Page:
On the field, she is La Furia, a powerhouse of skill and talent. When her team qualifies for the South American tournament, Camila gets the chance to see just how far those talents can take her. In her wildest dreams, she’d get an athletic scholarship to a North American university.
But the path ahead isn’t easy. Her parents don’t know about her passion. They wouldn’t allow a girl to play fútbol—and she needs their permission to go any farther. And the boy she once loved is back in town. Since he left, Diego has become an international star, playing in Italy for the renowned team Juventus. Camila doesn’t have time to be distracted by her feelings for him. Things aren’t the same as when he left: she has her own passions and ambitions now, and La Furia cannot be denied. As her life becomes more complicated, Camila is forced to face her secrets and make her way in a world with no place for the dreams and ambition of a girl like her.
If you are looking for an #ownvoices novel, with a strong, independent, and fierce female MC, look no further! This book had us cheering on Camilla (a.k.a Furia) the whole way through. She is a young woman who’s only goal in life is to be a professional footballer.
Camilla is the kind of MC we live for in stories like these. Her fierce belief that she, and all women, deserve the same opportunities that the men get is something that made this such a strong story. Furia faced many hardships, obstacles, and living in the shadow of her brother, but would never let that stop her.
While this may be a YA novel, it does not shy away from some serious topics that were done with care and consideration and portrayed what many women experience in a male-dominated country.
Mendez has a way of pulling you into this story and making you feel like you are on the side lines cheering on Furia and her team. The story is one that we would recommend again and again.
As we previously stated, pick this book up if you want to read about an indescribably strong MC, with a story that will break your heart and mend it all at the same time. This book is out in just two days and you will definitely want to pick it up!
Hello friends! Can you believe we are in September already? This year has been the longest year in the history of time, but here’s to hoping there will be less hiccups following the rest of 2020.
Without further ado, we wanted to welcome you to our stop on the White Coat Diaries’ blog tour. We would also like to take a moment to thank Berkley Publishing for providing an e-arc to Christie and me in exchange for an honest review. Christie and I have been looking forward to this book since we saw it on Netgalley!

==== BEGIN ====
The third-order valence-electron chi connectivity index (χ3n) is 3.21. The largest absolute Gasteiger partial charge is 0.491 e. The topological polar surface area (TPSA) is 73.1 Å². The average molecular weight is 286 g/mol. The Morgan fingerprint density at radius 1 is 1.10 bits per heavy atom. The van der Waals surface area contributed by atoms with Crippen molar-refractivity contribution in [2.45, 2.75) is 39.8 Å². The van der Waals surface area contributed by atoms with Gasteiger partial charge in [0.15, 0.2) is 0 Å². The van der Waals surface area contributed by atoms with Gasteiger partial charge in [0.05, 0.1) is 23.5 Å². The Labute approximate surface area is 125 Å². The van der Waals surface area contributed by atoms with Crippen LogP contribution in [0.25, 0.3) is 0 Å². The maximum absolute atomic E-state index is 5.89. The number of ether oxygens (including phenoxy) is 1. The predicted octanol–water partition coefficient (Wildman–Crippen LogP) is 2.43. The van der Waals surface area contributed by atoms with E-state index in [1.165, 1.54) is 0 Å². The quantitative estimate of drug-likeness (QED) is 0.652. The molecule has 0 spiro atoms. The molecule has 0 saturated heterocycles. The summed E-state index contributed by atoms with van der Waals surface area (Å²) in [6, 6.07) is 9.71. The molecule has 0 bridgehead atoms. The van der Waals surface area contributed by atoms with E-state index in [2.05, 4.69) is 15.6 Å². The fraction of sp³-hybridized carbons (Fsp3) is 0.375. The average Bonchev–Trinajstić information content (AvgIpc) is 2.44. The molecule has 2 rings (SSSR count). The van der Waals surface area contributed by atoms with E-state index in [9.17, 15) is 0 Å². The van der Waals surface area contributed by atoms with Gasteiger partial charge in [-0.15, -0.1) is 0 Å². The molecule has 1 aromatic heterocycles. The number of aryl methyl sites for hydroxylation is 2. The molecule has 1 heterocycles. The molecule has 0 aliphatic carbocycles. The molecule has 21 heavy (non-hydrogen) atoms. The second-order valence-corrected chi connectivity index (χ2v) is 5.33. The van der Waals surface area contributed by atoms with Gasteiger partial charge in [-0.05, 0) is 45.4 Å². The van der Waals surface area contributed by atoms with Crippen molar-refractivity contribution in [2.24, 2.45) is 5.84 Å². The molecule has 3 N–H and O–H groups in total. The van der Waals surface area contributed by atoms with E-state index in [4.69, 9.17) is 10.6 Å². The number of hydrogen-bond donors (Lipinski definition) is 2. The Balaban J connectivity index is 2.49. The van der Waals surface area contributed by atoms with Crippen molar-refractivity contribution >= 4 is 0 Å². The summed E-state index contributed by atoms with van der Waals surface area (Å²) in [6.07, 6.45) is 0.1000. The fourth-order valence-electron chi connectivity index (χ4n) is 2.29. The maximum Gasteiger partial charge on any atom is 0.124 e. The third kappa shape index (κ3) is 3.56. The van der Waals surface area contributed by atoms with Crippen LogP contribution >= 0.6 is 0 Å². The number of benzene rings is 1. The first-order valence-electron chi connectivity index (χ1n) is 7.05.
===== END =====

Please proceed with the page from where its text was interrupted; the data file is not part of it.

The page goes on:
Grey’s Anatomy meets Scrubs in this brilliant debut novel about a young doctor’s struggle to survive residency, love, and life.
Having spent the last twenty-something years with her nose in a textbook, brilliant and driven Norah Kapadia has just landed the medical residency of her dreams. But after a disastrous first day, she’s ready to quit. Disgruntled patients, sleep deprivation, and her duty to be the “perfect Indian daughter” have her questioning her future as a doctor.
Enter chief resident Ethan Cantor. He’s everything Norah aspires to be: respected by the attendings, calm during emergencies, and charismatic with the patients. As he morphs from Norah’s mentor to something more, it seems her luck is finally changing.
When a fatal medical mistake is made, pulling Norah into a cover-up, she must decide how far she’s willing to go to protect the secret. What if “doing no harm” means risking her career and the future for which she’s worked so hard?
To be extremely honest with you guys, we had a really hard time deciding whether or not we would do a review of this book because of recent events involving the author, Madi Sinha. She attacked a POC reviewer on Twitter for stating that she DNF’d this book and that the reviewer was white, fishing for sympathy, and was attacking BIPOC authors. Madi Sinha proceeded by issuing a general apology post and that she was stepping away from social media for a mental break. From our understanding, a personal apology never happened.
We understand Madi Sinha is human, and humans make mistakes. Being a debut author, it is understandable that you want your book to be well-received; however, as an author, we believe you should know that not everyone will like or even read your book. This is a profession that does require you to have a bit more tougher skin than some other professions. That being said, we are disappointed in how she chose to handle a reviewer’s comment. We did choose to continue with this blog tour because Berkley Publisher reached out to us, and the unfortunate event was nothing that they could have predicted.
We saw Grey’s Anatomy meets Scrubs and knew we wanted to read this book. One of the things we really enjoyed was because Madi Sinha is a doctor, the language and emotions in the book felt very authentic.
Where do we really begin with this book? It was truly a pleasure to follow Norah Kapadia’s journey through being a young doctor in her internship at a very prestigious hospital, as well as, navigating complex family dynamics.
In this story, the author makes you understand the trials and hardships that happen every day for doctors and nurses in fast paced settings. You feel as if you are on the front lines with them and more than once we found ourselves a little nervous as to what the outcomes would be.